Architecture

Grand Central Terminal Arrives at 100 Years in Grand Style

Posted on: February 1st, 2013 by Gwendolyn Purdom

 

Main hall at Grand Central Terminal. Credit: New York Transit Museum

Beneath the soaring Beaux Arts arches and star-speckled ceiling of the main concourse, New York’s iconic Grand Central Terminal has welcomed and bid farewell to scores of travelers, as well as its fair share of controversy, for decades. Ten decades to be exact. Today, the National Historic Landmark kicks off a year-long centennial celebration, 100 years after opening its doors and tracks. ... Read More →

The National Trust for Historic Preservation works to save America's historic places. Join us today to help protect the places that matter to you.

[Video] Central Library in St. Louis, Renewed

Posted on: January 31st, 2013 by David Robert Weible 7 Comments

 

Atrium at Central Library of the St. Louis Public Library. Credit: Jim Balogh, St. Louis Public Library
The 7-story atrium at Central Library.

The Central Library of the St. Louis Public Library is now in its 101st year, but thanks to a $68 million restoration and renovation, you’d think it was brand-new.... Read More →

The National Trust for Historic Preservation works to save America's historic places. Join us today to help protect the places that matter to you.

David Robert Weible

David Robert Weible

David Robert Weible is an assistant editor at Preservation magazine. He came to DC from Cleveland, Ohio, where he wrote for Sailing World and Outside magazines.

The Power Plant Renovation: Imagination Becomes Adaptation

Posted on: January 30th, 2013 by Michael R. Allen 2 Comments

 

This is part 4 of our guest series on the remarkable transformation of a hospital power plant in St. Louis. Last week covered the plant's closure and deterioration, but today's post shares its exciting rebirth. Read the series to date.

Power Plant exterior after renovation. Credit: Climb So iLL
The Power Plant after renovation.

In 2010, the long-awaited renovation of the Power Plant building began, centered on finding a new use for the purpose-built structure. Developer Chris Goodson of Gilded Age partnered with Environmental Operations, Inc. to complete the renovation, and together they found an ideal match: Climb So iLL, a climbing gym looking for the ultimate home.... Read More →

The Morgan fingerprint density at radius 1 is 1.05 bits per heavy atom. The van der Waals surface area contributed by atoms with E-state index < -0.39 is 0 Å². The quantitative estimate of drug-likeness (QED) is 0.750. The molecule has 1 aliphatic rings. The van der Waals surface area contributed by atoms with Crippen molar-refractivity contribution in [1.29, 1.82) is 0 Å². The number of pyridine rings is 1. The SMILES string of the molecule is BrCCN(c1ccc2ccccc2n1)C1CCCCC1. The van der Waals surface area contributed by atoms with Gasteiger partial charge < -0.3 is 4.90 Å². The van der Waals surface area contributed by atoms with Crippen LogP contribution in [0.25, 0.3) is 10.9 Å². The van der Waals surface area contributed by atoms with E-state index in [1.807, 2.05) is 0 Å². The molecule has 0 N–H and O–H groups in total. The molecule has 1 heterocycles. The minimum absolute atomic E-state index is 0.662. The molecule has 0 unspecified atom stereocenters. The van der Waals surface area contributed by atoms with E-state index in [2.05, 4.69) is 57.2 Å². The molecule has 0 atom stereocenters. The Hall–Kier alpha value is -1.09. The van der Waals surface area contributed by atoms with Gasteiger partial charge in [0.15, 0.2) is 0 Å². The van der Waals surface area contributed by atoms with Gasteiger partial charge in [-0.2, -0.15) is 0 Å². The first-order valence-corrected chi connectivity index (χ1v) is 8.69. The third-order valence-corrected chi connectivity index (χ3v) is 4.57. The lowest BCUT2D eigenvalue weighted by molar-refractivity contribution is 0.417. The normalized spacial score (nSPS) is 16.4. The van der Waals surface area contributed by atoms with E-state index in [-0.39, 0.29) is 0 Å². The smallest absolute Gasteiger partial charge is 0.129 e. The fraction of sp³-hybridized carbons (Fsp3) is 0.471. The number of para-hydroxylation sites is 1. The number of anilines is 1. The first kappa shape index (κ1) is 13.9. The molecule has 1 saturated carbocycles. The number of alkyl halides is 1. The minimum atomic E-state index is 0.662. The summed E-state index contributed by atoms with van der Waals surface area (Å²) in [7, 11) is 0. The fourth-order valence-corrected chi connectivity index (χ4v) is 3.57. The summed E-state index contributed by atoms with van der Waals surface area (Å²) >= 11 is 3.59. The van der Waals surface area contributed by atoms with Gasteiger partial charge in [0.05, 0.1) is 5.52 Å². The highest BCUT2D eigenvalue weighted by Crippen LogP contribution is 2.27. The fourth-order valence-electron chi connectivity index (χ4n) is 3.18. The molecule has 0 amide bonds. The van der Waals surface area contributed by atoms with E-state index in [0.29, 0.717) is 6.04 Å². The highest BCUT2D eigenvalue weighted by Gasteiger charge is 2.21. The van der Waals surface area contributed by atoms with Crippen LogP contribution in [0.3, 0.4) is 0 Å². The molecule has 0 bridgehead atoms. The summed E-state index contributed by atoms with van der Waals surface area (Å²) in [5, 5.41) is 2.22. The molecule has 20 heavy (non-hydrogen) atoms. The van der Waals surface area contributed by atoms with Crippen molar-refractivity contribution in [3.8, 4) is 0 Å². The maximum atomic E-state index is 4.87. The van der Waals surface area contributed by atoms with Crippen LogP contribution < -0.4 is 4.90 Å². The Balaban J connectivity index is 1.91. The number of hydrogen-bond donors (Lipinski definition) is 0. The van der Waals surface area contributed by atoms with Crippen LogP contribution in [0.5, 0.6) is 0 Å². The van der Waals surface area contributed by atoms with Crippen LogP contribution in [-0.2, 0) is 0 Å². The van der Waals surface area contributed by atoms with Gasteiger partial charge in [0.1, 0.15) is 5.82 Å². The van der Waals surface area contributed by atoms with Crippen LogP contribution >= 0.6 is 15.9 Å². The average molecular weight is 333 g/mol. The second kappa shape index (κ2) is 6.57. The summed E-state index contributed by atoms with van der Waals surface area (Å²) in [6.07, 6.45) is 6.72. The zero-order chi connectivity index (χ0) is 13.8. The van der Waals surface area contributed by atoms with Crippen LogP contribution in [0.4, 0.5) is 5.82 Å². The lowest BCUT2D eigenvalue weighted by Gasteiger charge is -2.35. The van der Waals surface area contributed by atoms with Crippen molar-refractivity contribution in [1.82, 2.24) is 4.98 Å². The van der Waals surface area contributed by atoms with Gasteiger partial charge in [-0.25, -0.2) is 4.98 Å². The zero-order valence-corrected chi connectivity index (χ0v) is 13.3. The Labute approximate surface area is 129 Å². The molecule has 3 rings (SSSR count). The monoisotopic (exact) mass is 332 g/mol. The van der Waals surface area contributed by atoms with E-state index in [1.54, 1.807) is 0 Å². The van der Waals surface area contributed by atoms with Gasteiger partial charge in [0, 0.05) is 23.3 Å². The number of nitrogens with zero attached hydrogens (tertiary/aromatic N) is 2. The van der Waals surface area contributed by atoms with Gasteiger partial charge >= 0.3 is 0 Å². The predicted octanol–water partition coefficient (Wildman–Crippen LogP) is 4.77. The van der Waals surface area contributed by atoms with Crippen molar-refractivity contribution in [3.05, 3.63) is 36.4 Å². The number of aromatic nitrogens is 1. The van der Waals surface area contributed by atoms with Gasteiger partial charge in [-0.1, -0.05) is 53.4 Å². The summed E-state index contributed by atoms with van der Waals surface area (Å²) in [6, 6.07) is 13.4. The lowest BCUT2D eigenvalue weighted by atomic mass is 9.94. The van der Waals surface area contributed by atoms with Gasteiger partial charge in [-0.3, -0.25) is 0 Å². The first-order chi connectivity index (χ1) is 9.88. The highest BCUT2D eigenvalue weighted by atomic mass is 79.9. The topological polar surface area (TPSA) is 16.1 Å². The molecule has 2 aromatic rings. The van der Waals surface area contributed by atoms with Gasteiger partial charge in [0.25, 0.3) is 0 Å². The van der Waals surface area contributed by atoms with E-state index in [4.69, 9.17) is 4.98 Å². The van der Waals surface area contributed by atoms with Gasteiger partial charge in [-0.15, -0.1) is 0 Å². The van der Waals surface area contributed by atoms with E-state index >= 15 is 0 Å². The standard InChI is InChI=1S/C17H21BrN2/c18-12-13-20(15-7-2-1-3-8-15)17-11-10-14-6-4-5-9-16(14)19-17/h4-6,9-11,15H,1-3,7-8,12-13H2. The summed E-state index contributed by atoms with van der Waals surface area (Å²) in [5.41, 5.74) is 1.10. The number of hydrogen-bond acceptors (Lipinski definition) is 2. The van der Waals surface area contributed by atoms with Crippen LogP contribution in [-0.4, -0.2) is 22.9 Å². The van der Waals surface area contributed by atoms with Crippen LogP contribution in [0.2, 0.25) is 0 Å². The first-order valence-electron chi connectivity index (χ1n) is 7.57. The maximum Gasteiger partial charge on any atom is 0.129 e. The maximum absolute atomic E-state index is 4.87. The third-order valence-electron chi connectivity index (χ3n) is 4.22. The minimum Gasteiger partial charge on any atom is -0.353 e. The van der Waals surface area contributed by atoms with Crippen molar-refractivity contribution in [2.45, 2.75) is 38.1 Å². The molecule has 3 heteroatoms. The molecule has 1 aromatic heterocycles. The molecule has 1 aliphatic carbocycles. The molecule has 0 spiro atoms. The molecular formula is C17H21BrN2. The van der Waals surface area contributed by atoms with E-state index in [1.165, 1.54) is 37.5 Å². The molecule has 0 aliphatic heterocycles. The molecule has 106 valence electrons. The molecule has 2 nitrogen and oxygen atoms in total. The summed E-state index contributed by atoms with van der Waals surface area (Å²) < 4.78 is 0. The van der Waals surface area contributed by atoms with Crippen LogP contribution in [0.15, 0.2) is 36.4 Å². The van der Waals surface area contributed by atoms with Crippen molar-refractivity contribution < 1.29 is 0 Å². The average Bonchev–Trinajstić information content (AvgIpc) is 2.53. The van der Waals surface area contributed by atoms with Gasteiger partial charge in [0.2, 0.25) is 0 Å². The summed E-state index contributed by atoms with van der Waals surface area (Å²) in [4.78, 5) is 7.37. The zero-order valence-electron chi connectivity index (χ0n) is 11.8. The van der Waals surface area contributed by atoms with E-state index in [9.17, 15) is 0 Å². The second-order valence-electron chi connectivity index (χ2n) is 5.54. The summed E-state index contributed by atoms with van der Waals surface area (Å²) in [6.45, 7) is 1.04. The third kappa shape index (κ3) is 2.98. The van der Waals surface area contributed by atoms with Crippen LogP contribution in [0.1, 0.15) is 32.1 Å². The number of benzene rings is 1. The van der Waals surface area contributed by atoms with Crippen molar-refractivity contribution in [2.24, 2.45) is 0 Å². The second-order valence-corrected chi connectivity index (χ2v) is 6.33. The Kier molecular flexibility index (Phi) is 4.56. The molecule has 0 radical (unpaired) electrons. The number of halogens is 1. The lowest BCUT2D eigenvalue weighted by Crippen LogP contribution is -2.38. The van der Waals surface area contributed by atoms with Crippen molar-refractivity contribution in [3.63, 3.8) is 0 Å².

The National Trust for Historic Preservation works to save America's historic places. Join us today to help protect the places that matter to you.

Michael R. Allen

Michael R. Allen is the Director of the Preservation Research Office in St. Louis, which he founded in 2009. Recent activities include learning video editing and naming his cat after Oscar Niemeyer.

[Interview] Elizabeth Ellsworth, Maven of Midcentury Modern

Posted on: January 28th, 2013 by David Robert Weible 1 Comment

 

Elizabeth Ellsworth stands in front of her Bimel Kehm house. Credit: Elizabeth Ellsworth

After retiring from a career as a marketing executive, Elizabeth Ellsworth began buying and restoring once-beautiful homes that had been tarnished by lack of maintenance or improper additions. In late 2012, she purchased the Island House. Built in 1954, it’s one of three residences designed by Bimel Kehm in New Canaan, Connecticut.

I called Elizabeth to get the skinny on the talented but enigmatic architect, her love for the house, and her restoration work.... Read More →

The National Trust for Historic Preservation works to save America's historic places. Join us today to help protect the places that matter to you.

David Robert Weible

David Robert Weible

David Robert Weible is an assistant editor at Preservation magazine. He came to DC from Cleveland, Ohio, where he wrote for Sailing World and Outside magazines.

Remembering Architecture Critic Ada Louise Huxtable

Posted on: January 9th, 2013 by Gwendolyn Purdom

 

"On Architecture" by Ada Louise Huxtable.

The built environment lost one of its pillars this week when renowned architecture critic and ardent preservationist Ada Louise Huxtable passed away Monday at age 91. As the first full-time architecture critic for a daily American newspaper, Huxtable won the first Pulitzer Prize ever awarded for distinguished criticism in 1970, seven years after she joined the New York Times staff in 1963. In recent years, her writing appeared in the Wall Street Journal.

“Ada Louise Huxtable was one of the earliest and most consistent champions of preservation and the need for humanity in architecture,” says National Trust Executive Vice President and Chief Preservation Officer David J. Brown. “Her thoughtful perspective, along with her witty and sometimes sharp tongue, made her a force to be reckoned with in the field of planning, urban design, and preservation -- and a must-read for New Yorkers. She will be missed.”... Read More →

The National Trust for Historic Preservation works to save America's historic places. Join us today to help protect the places that matter to you.